So there you have it, in a nutshell, what I, and most professional website developers do to earn our money.  We all have our own techniques and tools, but there is no getting away from the fact that to build a professional, unique and robust website that will help your business grow, we must be graphic designing, coding, and researching geeks. If your web developer is going to do all of this for £250, or you think a cheap website will help you cover and complete all of the tasks I have outlined at the start of this article then I’m afraid to say you’re in for a shock.  Remember it could take me over 60 hours and I have been designing website for over 15 years.
So ask yourself one simple question; “do you want a website that will benefit your business and make you money.  Or do you want a cheap website that will ultimately lose you money?”.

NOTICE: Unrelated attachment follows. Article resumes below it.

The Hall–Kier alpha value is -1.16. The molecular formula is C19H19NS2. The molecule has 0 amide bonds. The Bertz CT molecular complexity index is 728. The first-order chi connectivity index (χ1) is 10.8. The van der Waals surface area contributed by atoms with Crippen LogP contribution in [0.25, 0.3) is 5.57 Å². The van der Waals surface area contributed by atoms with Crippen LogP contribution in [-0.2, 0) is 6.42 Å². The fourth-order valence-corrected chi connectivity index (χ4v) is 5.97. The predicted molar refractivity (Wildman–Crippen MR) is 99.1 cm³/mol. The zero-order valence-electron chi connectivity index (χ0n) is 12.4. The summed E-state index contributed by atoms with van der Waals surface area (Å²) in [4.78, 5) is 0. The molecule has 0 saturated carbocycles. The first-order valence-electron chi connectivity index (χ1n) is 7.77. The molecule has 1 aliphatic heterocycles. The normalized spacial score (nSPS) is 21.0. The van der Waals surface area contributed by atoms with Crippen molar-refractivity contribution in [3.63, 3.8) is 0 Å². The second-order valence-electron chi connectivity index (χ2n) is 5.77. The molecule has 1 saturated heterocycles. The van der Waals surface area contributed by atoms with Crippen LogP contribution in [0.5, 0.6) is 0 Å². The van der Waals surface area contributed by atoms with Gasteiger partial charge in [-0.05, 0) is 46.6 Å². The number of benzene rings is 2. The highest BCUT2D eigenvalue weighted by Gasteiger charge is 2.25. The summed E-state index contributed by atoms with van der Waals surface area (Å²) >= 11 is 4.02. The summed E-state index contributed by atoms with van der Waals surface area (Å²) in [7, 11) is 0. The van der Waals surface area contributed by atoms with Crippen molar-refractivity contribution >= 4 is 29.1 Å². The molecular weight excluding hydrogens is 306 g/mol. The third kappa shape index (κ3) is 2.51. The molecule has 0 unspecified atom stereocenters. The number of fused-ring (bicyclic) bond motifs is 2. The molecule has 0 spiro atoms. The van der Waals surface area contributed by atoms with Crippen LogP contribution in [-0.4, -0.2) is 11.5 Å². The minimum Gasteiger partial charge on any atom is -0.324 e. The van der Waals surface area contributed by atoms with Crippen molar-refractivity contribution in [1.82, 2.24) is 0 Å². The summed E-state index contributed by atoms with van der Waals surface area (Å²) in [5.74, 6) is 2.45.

Related Articles

Social Media Marketing Tips

Social Media Marketing Tips

With 33/34 million Facebook/Twitter accounts active in the UK are you maximising Social Media Marketing for your business? Social media networks were a novelty 5 years ago, but today their importance is no longer debated. Yes, businesses have definitely realized the...

read more
Keeping your website fresh

Keeping your website fresh

Small Businesses that update their website five times a month enjoy on average 300% more traffic. So you have a new website, designed to your requirements, content finalised and now its live.  So that’s your website sorted, isn’t it? Not quite! Keeping your...

read more
Why you should never buy social media fans

Why you should never buy social media fans

Buy 2,000 real facebook fans for £15.. Its promises like these that have seen businesses across the world flock to companies selling Facebook fans and Twitter followers. Promises like these have also seen businesses throw their money away. It’s also something I have...

read more
Share This